• Game system should standardize the UI for save games. No developer should have to spend time writing their own save systems. It would be like having to write the code for DVD player pause/play functionality every time you release a movie, insane.
  • Save games should be backed up by the platform (e.g. Xbox Live, Playstation Network) and synched to your other consoles No reason I shouldn't be able to start playing a game on the console under my big screen TV, make progress on it at a friends house, and then finish it at home again.
  • Access to game content in multiplayer modes should not be tied to progress/completion of single player content. I can't tell you how many now I buy a new game to play the multiplayer parts first, only to find it's crippled because I haven't played the single player part. Mario Kart Wii, Star Wars: The Force Unleashed Wii, Rock Band 2, the list goes on and on. And sorry, unlock codes are lame, a relic of a bygone era. If the industry wants to grow up, it has to stop doing this. Also, unlocking content is not a re
  • Save game files should contain information about the game at the point in time, so the gamer understands where in the game they are. Actual thumbnails from the game when you save are a must. More detailed information too, like any meters you can see on screen, you should be able to see the data about that in the save.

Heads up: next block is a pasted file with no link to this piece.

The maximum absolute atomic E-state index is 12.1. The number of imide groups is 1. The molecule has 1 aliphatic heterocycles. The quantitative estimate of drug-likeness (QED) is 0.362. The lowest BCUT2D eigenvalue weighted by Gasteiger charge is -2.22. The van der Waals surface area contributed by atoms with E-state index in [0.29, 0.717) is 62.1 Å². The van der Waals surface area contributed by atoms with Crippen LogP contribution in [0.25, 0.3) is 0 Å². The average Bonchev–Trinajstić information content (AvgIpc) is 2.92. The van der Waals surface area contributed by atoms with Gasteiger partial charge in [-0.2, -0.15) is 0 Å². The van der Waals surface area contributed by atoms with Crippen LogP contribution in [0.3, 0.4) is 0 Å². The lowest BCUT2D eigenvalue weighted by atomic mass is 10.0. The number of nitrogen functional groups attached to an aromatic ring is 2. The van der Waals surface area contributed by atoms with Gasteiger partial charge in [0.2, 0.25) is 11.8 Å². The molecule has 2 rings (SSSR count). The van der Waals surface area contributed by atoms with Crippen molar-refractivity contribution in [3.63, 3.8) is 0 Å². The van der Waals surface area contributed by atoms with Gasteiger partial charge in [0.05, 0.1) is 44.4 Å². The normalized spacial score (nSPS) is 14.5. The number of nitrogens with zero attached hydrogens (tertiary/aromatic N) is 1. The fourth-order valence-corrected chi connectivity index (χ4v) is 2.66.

• Games need to auto-reload to last save on launch. What happens when you watch a movie and turn off your DVD player, or watch a video in iTunes, then stop it and start playing again? It resumes from where you left off. All games should default to this! If this isn't the 90% case when playing through a single player game, I don't know what is. But this load also needs to be cancelable on the chance that its wrong. The current way most games work is just dumb. On Xbox 360, you have to:
    1. Start the game
    2. Click a button to get past the obligatory landing screen after the parade of logos
    3. Select Load Game and press button
    4. Select where you save game is stored
    5. Figure out which save game you want to load
    6. Wait for load
    Loading the last user saved or system saved game should be the default in all games until the user quits the game in a different mode (e.g. multiplayer), which it should then launch into.